Universal health care hits state snags

Dr. Maura Shea examines patient Michelo Cineas at the Codman Square Health Center in Dorchester, Mass.


Kai Ryssdal: Two prominent states experimenting with universal health care have run into roadblocks.

Yesterday, the California Senate rejected Governor Arnold Schwarzenegger's plan to insure nearly all Californians. Massachusetts mandates insurance; It's now facing 400 million dollars in cost overruns.

So, if the states are having problems, why are some presidential candidates still backing universal health care plans? Marketplace's Nancy Marshall Genzer takes a look.

Hillary Clinton: I want to get to universal health care for every single American.

Nancy Marshall Genzer: Mandatory health insurance is a central part of Hillary Clinton's message. Her proposal is similar to the Massachusetts plan now spattered with red ink. Barak Obama would only mandate insurance for children.

John Edwards backs mandates. His healthcare advisor Peter Harbage says the Massachusetts plan is just having growing pains:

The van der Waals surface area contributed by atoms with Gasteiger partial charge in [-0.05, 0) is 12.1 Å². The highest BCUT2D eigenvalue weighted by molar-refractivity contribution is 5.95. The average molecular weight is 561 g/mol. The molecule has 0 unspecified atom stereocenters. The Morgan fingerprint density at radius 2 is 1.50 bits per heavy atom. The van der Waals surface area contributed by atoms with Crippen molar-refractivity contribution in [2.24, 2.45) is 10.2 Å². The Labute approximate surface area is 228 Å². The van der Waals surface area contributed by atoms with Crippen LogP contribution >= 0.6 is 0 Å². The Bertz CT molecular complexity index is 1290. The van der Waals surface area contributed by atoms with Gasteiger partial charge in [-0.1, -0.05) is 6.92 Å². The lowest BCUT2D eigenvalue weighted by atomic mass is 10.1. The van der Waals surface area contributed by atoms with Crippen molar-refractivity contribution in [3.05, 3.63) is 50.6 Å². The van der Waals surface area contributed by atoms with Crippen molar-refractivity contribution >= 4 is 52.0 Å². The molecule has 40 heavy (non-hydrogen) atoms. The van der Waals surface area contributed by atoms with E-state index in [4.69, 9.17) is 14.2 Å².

Peter Harbage: There's no such thing as universal, voluntary anything.

Harbage says Massachusetts and California are having problems with universal coverage because they have to guess how much healthcare money the feds will give them. UCLA School of Public Health Professor Richard Brown says the federal government doesn't have to guess:

Richard Brown: But clearly the federal government has more resources -- dollars that can be put into direct subsidies for health insurance expansion and also tax credits.

Republican candidates support tax credits for health insurance. Mitt Romney has backed away from mandates he embraced as Massachusetts governor. Democrats who favor them still have to explain where the money will come from. Duke University health policy analyst Chris Conover:

Chris Conover: The typical response is "Oh well, we can pay for it by repealing the Bush tax cut." So I think the average American thinks "Oh cool! Those rich folks are going to pay for it."

Conover says that's not realistic. Either way, it's a a top issue for voters and the candidates.

In Washington, I'm Nancy Marshall Genzer for Marketplace.

About the author

Nancy Marshall-Genzer is a senior reporter for Marketplace based in Washington, D.C. covering daily news.


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